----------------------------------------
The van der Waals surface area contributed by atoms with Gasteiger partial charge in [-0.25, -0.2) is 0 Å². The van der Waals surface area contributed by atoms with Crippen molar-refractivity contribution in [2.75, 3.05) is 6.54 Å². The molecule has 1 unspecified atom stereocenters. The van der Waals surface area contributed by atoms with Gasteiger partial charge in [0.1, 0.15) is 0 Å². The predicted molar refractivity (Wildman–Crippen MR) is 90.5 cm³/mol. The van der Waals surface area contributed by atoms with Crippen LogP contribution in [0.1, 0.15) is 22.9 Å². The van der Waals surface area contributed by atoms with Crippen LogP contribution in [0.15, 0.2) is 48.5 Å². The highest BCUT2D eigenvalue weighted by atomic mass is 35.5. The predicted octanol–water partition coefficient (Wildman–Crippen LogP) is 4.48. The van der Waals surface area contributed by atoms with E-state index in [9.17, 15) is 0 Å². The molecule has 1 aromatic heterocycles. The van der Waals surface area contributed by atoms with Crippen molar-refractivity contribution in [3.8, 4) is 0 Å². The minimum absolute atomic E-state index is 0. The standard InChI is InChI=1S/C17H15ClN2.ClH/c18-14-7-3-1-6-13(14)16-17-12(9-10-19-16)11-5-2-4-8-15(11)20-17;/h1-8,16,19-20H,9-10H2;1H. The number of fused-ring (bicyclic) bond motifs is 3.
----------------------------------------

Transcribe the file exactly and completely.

The van der Waals surface area contributed by atoms with Gasteiger partial charge in [-0.25, -0.2) is 0 Å². The van der Waals surface area contributed by atoms with Crippen molar-refractivity contribution in [2.75, 3.05) is 6.54 Å². The molecule has 1 unspecified atom stereocenters. The van der Waals surface area contributed by atoms with Gasteiger partial charge in [0.1, 0.15) is 0 Å². The predicted molar refractivity (Wildman–Crippen MR) is 90.5 cm³/mol. The van der Waals surface area contributed by atoms with Crippen LogP contribution in [0.1, 0.15) is 22.9 Å². The van der Waals surface area contributed by atoms with Crippen LogP contribution in [0.15, 0.2) is 48.5 Å². The highest BCUT2D eigenvalue weighted by atomic mass is 35.5. The predicted octanol–water partition coefficient (Wildman–Crippen LogP) is 4.48. The van der Waals surface area contributed by atoms with E-state index in [9.17, 15) is 0 Å². The molecule has 1 aromatic heterocycles. The van der Waals surface area contributed by atoms with Crippen molar-refractivity contribution in [3.8, 4) is 0 Å². The minimum absolute atomic E-state index is 0. The standard InChI is InChI=1S/C17H15ClN2.ClH/c18-14-7-3-1-6-13(14)16-17-12(9-10-19-16)11-5-2-4-8-15(11)20-17;/h1-8,16,19-20H,9-10H2;1H. The number of fused-ring (bicyclic) bond motifs is 3.